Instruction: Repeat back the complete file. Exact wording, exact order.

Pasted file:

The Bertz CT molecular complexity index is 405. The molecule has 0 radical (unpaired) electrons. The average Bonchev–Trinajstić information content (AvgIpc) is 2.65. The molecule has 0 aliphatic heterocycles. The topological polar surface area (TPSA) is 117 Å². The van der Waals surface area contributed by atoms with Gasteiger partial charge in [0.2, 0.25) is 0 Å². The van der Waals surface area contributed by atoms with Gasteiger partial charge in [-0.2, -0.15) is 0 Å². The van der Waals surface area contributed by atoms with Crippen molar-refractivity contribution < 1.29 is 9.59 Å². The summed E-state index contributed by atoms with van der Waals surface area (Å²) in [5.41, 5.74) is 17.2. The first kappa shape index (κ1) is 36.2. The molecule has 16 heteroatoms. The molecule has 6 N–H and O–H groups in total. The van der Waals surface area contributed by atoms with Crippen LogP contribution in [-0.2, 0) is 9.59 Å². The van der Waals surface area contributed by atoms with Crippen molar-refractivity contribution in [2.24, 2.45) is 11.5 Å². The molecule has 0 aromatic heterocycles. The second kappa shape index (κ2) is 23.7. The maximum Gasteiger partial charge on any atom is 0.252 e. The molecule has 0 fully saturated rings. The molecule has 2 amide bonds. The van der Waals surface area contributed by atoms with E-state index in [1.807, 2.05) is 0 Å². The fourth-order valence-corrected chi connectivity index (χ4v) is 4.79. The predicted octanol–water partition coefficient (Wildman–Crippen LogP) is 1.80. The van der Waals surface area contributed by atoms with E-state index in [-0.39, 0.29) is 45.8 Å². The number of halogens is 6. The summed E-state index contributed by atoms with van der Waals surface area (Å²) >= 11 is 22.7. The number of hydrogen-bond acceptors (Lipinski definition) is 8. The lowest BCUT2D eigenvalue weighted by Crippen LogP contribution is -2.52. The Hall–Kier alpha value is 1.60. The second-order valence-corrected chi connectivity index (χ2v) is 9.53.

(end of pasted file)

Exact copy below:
The Bertz CT molecular complexity index is 405. The molecule has 0 radical (unpaired) electrons. The average Bonchev–Trinajstić information content (AvgIpc) is 2.65. The molecule has 0 aliphatic heterocycles. The topological polar surface area (TPSA) is 117 Å². The van der Waals surface area contributed by atoms with Gasteiger partial charge in [0.2, 0.25) is 0 Å². The van der Waals surface area contributed by atoms with Gasteiger partial charge in [-0.2, -0.15) is 0 Å². The van der Waals surface area contributed by atoms with Crippen molar-refractivity contribution < 1.29 is 9.59 Å². The summed E-state index contributed by atoms with van der Waals surface area (Å²) in [5.41, 5.74) is 17.2. The first kappa shape index (κ1) is 36.2. The molecule has 16 heteroatoms. The molecule has 6 N–H and O–H groups in total. The van der Waals surface area contributed by atoms with Crippen LogP contribution in [-0.2, 0) is 9.59 Å². The van der Waals surface area contributed by atoms with Crippen molar-refractivity contribution in [2.24, 2.45) is 11.5 Å². The molecule has 0 aromatic heterocycles. The second kappa shape index (κ2) is 23.7. The maximum Gasteiger partial charge on any atom is 0.252 e. The molecule has 0 fully saturated rings. The molecule has 2 amide bonds. The van der Waals surface area contributed by atoms with E-state index in [1.807, 2.05) is 0 Å². The fourth-order valence-corrected chi connectivity index (χ4v) is 4.79. The predicted octanol–water partition coefficient (Wildman–Crippen LogP) is 1.80. The van der Waals surface area contributed by atoms with E-state index in [-0.39, 0.29) is 45.8 Å². The number of halogens is 6. The summed E-state index contributed by atoms with van der Waals surface area (Å²) >= 11 is 22.7. The number of hydrogen-bond acceptors (Lipinski definition) is 8. The lowest BCUT2D eigenvalue weighted by Crippen LogP contribution is -2.52. The Hall–Kier alpha value is 1.60. The second-order valence-corrected chi connectivity index (χ2v) is 9.53.